ReThink: Shoes (Yet Again)

Although UnConventional has rethought shoes twice before, shoes are always worth rethinking, so here’s the latest iteration of pedestrian innovation. And despite what seems to be a backward step (no pun intended) from our original shoe-related UnConvention, this one is worth mentioning for a specific reason, made all the more important by the promised magnitude of its production run: waste.

Until recently, the trend with running shoe construction was increasing cushion, stability, and resulting structure. We are witnessing a reversal, however, in the recent pursuit of lighter, freer, minimal-construction shoes, and Nike, not to be outdone, has released the Flyknit, the shoe that fits like a sock. Inventing brand-new manufacturing techniques, Nike has created a shoe with a seamless woven upper that reduces the shoe’s weight and, equally importantly, its waste. No cutting, no stitching, no scraps, no waste; the Flyknit is a step closer to a sustainable, high-performance shoe that leaves the competition begging for…less.

ReThink: Branding

No business can grow and prosper without an identifiable brand. However, branding is an expensive and time-consuming process, something that small companies cannot afford to do well, if at all. Now, thanks to Brands for the People, branding is simple, inexpensive, and attractive, making branding a snap. Focusing primarily on startups, Brands for the People allow clients to submit their product or business to multiple brand designers, who then propose different brand ideas. Clients simply select the branding they like best, and presto! the brand is created. And because Brands for the People requires their clients to be companies dedicated to doing good, the brands created do anything but add to the noise of modern, invasive, degrading branding. No fluff, no fat, no nonsense; it’s branding the way it should be.

(Note: Despite the high-quality video on their homepage, Brands for the People has decided to limit its exposure by not allowing it to be embedded in other websites. Hence, the above, dated, lower-quality video will have to suffice.)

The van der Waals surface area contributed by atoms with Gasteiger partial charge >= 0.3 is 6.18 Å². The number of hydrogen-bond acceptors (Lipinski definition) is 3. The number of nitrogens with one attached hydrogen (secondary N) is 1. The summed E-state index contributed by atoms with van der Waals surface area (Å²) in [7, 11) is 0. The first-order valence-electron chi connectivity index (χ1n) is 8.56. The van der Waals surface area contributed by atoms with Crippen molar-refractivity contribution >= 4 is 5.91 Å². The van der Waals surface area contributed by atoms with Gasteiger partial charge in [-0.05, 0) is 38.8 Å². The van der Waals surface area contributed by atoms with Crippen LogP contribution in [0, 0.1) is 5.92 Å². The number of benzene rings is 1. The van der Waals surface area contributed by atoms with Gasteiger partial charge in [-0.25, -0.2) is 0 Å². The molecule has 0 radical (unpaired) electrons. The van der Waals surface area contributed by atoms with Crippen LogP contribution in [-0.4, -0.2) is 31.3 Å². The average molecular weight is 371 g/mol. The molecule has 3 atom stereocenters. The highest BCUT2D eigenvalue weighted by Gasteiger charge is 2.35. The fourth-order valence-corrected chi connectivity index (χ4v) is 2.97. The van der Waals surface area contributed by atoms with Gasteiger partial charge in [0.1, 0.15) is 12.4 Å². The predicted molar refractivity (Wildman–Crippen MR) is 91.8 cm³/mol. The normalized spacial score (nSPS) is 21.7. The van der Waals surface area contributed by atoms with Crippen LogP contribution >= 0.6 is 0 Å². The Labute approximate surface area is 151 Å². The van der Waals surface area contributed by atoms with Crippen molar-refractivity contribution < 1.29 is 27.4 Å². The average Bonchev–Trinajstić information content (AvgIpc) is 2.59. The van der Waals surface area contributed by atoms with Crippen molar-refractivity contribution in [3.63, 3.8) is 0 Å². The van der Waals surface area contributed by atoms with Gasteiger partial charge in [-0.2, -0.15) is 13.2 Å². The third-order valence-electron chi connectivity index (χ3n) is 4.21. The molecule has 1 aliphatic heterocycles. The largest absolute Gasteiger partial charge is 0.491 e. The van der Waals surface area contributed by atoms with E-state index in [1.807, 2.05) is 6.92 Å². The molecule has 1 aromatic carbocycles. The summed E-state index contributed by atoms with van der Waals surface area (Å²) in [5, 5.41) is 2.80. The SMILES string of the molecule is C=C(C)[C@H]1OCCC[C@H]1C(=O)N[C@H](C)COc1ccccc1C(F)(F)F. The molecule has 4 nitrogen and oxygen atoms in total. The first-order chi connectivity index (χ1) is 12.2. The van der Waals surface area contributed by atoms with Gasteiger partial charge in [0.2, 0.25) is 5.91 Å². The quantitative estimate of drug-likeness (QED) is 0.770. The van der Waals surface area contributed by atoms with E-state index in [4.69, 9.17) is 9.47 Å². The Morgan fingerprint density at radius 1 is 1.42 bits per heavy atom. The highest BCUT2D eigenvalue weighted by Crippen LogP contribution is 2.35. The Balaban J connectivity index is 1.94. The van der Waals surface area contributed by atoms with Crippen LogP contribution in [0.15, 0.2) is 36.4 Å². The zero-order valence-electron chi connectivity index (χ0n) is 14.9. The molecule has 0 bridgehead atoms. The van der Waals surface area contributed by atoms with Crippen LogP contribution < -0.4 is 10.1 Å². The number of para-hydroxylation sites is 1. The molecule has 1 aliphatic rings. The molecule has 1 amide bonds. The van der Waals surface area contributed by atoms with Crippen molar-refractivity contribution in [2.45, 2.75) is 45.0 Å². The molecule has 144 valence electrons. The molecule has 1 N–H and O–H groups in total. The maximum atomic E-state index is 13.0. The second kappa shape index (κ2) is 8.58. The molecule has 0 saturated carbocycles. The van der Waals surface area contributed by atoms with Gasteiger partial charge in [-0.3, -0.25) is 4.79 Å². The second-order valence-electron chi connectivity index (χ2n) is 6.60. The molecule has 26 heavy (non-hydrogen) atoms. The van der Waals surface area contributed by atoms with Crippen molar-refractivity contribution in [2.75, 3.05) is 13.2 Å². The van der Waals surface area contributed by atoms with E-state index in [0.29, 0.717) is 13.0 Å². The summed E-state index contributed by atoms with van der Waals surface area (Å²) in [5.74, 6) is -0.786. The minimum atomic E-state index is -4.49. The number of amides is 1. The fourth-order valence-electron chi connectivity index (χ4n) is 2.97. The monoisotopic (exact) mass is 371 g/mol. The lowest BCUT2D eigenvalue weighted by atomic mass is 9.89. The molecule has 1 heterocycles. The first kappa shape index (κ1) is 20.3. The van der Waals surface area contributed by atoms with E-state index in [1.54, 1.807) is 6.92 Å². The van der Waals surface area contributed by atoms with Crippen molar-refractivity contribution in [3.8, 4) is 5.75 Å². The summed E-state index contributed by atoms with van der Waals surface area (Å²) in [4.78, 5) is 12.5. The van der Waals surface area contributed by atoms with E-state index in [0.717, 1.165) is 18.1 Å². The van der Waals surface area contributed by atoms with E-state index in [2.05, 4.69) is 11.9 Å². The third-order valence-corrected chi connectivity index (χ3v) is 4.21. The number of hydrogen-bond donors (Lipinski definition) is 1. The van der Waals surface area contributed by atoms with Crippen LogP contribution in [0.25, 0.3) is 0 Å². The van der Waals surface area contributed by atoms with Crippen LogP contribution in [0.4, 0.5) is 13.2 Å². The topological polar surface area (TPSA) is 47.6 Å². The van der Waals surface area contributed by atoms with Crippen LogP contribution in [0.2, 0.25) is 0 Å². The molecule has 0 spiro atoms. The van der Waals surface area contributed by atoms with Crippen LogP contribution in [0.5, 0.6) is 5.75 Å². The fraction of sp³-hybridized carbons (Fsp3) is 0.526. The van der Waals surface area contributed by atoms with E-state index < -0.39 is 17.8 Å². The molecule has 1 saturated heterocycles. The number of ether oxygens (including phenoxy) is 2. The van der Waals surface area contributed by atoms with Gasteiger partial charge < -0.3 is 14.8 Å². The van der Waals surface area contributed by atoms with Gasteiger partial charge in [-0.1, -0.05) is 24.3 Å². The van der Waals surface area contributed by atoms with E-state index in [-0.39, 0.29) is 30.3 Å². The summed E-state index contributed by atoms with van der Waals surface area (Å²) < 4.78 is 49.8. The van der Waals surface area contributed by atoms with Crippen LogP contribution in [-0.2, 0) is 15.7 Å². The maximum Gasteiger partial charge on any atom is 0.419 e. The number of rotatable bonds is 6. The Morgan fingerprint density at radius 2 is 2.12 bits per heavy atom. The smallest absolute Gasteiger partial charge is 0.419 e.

ReThink: Brokerage

Traditional investment opportunities are rather limited for the public investor. Stocks, bonds, CDs, and derivatives of each pretty much define the extent of available places to profitably park extra money. However, SecondMarket is blowing open a number of previously semi-closed markets, such as private company stock, community bank stock, bankruptcy claims, and a variety of fixed income and private equity securities. Though probably not appropriate for Joe Stockholder, significant opportunities are available for the savvy investor as well as for sellers of its eclectic investments. In an age of mind-numbing complexity, SecondMarket is making access to the full spectrum of financial instruments simpler for all.

ReThink: Accomodations

Every night, tens of thousands of comfy beds lay cold and dormant, unused and forlorn. The beds are sad because they are so cold and lonely. The owners of those beds are sad because the beds are not making any money. Worse still, sleepers in hotels are sad because they are paying an arm and a leg for a generic, uncomfy bed in a cookie-cutter hotel. Airbnb saw all of this sadness and decided to do something about it. Creating a place for beds and sleepers to meet, Airbnb allows unused beds to be used and sleepers to find unique, affordable places to sleep. Anyone can list their unused bed (or room, or apartment, or house, or guest house, or condo, or teepee, or yurt) to people in need of a place to stay. Beds are happy because they get slept in. Bed owners are happy because they make money on an otherwise unused bed. And sleepers are happy because they found the perfect place to stay at just the right price.

ReThink: Credit Card Payments

Accepting credit card payments is a hassle. With merchant accounts, device fees, transaction fees, and swipe fees, accepting plastic can be complicated and costly. Not so with Square. Using a mobile device and a simple card reader, Square allows merchants to accept credit cards with one low, flat transaction fee. The interface is simple, the process is painless, and the payouts are made in twenty-four hours. Rethinking credit card payments means anyone can accept plastic, anywhere, anytime. Now, you can afford to think inside the Square.

ReThink: Computers

Is the thing you are using to view this blog actually necessary? Google doesn’t think so. The computer as we know it is only slowing us down: it requires updates, it needs virus protection, it can get stolen, it can break, and it gradually slows down the longer you own it. Enter the Chromebook. Essentially an Internet interface, a Chromebook runs on the idea that everything that you could possibly need to do on a computer can be done on the Internet, in the cloud. Therefore, why would you need anything more than just access to the Internet? No programs, no operating system, and most importantly, no loss of data from losing, breaking, or theft of your computer. As a result, Chromebooks are smaller, simpler, and less expensive than a traditional computer. Freedom? It’s here. Welcome to the new normal.

%d bloggers like this: